SXSW 2021: Reviews Round-Up

March 19th 2021

For our first-ever SXSW coverage, Screen Slate’s Cosmo Bjorkenheim and Jon Dieringer are on the virtual scene of the festival's inaugural online edition. What follows is a selection of short capsules of noteworthy narrative and documentary features and shorts that we've seen.

Woodlands Dark and Days Bewitched: A History of Folk Horror
Woodlands Dark and Days Bewitched: A History of Folk Horror. Angel Blake (Linda Hayden) in Piers Haggard's Blood on Satan's Claw (1971) | Courtesy Severin Films.

Woodlands Dark and Days Bewitched dir. Kier-La Janisse (Documentary feature)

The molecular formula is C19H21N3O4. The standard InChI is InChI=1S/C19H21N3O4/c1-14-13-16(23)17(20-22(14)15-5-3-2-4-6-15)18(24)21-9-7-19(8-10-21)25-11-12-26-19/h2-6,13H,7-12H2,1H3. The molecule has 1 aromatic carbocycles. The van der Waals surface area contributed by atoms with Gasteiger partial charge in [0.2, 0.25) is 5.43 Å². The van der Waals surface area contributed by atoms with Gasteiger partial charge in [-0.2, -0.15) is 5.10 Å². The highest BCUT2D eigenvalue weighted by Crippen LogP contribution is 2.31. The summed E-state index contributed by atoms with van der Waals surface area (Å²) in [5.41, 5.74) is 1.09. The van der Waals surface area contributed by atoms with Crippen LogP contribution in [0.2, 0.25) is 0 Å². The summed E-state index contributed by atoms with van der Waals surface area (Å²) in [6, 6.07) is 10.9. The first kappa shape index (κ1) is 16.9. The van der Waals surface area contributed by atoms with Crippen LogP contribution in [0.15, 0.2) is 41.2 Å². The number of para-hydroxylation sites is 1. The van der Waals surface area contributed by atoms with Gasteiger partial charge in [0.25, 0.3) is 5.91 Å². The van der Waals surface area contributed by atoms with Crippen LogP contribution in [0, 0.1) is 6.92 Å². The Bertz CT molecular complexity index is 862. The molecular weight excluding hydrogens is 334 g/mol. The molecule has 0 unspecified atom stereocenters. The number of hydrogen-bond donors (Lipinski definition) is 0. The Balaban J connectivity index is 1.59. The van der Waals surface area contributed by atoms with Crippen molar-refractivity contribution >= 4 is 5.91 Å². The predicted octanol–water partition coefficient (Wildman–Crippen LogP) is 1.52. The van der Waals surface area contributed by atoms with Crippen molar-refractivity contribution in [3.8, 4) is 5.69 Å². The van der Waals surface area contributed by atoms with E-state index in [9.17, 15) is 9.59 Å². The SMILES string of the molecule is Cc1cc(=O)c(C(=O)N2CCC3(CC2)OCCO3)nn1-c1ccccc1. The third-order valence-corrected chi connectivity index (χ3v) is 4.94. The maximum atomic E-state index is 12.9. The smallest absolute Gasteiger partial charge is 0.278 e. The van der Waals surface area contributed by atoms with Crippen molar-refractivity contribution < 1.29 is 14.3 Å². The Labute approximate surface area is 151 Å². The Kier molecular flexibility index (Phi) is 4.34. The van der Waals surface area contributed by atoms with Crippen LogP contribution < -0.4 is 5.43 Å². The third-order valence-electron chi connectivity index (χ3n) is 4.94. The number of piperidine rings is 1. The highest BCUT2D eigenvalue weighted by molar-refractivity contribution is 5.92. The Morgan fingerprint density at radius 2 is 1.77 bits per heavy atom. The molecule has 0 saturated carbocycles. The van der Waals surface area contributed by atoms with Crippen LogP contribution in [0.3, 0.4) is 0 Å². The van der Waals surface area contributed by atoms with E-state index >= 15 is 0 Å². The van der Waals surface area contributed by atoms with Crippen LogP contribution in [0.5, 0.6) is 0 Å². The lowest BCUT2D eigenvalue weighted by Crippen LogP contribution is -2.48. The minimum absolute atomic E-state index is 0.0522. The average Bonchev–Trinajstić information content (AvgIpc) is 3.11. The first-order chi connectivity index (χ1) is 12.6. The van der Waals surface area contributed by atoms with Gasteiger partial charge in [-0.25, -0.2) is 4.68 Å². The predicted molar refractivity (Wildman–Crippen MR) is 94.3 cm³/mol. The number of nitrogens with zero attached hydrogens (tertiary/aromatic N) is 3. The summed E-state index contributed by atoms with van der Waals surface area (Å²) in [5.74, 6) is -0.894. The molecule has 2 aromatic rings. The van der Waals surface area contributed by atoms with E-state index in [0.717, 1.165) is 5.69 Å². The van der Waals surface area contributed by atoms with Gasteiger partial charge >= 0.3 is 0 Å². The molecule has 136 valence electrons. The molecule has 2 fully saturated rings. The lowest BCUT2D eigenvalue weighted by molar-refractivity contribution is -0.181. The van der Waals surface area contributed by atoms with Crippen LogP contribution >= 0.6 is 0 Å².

This three-hour-plus international survey of the heretofore under-theorized genre of folk horror demands a word like “magisterial” to describe it, not only because it’s exhaustive (although, as someone who’s not a folk horror scholar, I can’t say exactly how exhaustive) but also because of its tone. Interviews with dozens of experts, from Soviet film historian John Leman Riley to Latin literature PhD Howard David Ingham, are intercalated between clips from hundreds of more-or-less obvious entries in the folk horror canon (The Wicker Man, Onibaba, Mario Bava’s Black Sunday AND Black Sabbath, as well as more recent films like The Witch, Hagazussa, and La Llorona). Some of these scholars are possessed of a very authoritative bearing, such as author Jonathan Rigby, whose locution is so patrician that he’d be well-cast as a powdered sybarite in a period piece set in Georgian England. All this lends Kier-La Janisse’s film an air of trying to be the last word on the subject, but in other ways it feels like it’s offering the merest peek into this fruitful generic framing device. (CB)